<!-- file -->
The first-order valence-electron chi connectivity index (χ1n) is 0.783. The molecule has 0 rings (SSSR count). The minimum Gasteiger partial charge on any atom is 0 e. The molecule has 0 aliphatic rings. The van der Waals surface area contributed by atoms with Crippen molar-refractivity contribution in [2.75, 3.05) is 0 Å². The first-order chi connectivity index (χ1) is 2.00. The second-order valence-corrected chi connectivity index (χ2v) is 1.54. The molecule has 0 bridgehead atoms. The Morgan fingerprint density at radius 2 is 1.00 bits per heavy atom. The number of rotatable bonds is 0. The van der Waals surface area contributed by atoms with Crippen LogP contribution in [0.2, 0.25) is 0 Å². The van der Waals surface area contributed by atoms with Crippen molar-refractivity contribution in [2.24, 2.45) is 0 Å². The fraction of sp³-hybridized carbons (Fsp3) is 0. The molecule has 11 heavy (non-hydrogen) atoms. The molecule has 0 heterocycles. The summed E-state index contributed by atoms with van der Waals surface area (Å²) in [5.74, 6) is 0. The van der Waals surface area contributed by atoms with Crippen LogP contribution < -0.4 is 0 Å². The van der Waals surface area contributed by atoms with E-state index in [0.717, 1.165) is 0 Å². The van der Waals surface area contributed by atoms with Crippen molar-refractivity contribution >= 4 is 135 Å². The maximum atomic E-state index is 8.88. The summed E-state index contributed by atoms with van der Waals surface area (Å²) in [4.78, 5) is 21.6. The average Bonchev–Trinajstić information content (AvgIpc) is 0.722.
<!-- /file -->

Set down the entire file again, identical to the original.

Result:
The first-order valence-electron chi connectivity index (χ1n) is 0.783. The molecule has 0 rings (SSSR count). The minimum Gasteiger partial charge on any atom is 0 e. The molecule has 0 aliphatic rings. The van der Waals surface area contributed by atoms with Crippen molar-refractivity contribution in [2.75, 3.05) is 0 Å². The first-order chi connectivity index (χ1) is 2.00. The second-order valence-corrected chi connectivity index (χ2v) is 1.54. The molecule has 0 bridgehead atoms. The Morgan fingerprint density at radius 2 is 1.00 bits per heavy atom. The number of rotatable bonds is 0. The van der Waals surface area contributed by atoms with Crippen LogP contribution in [0.2, 0.25) is 0 Å². The van der Waals surface area contributed by atoms with Crippen molar-refractivity contribution in [2.24, 2.45) is 0 Å². The fraction of sp³-hybridized carbons (Fsp3) is 0. The molecule has 11 heavy (non-hydrogen) atoms. The molecule has 0 heterocycles. The summed E-state index contributed by atoms with van der Waals surface area (Å²) in [5.74, 6) is 0. The van der Waals surface area contributed by atoms with Crippen LogP contribution < -0.4 is 0 Å². The van der Waals surface area contributed by atoms with E-state index in [0.717, 1.165) is 0 Å². The van der Waals surface area contributed by atoms with Crippen molar-refractivity contribution >= 4 is 135 Å². The maximum atomic E-state index is 8.88. The summed E-state index contributed by atoms with van der Waals surface area (Å²) in [4.78, 5) is 21.6. The average Bonchev–Trinajstić information content (AvgIpc) is 0.722.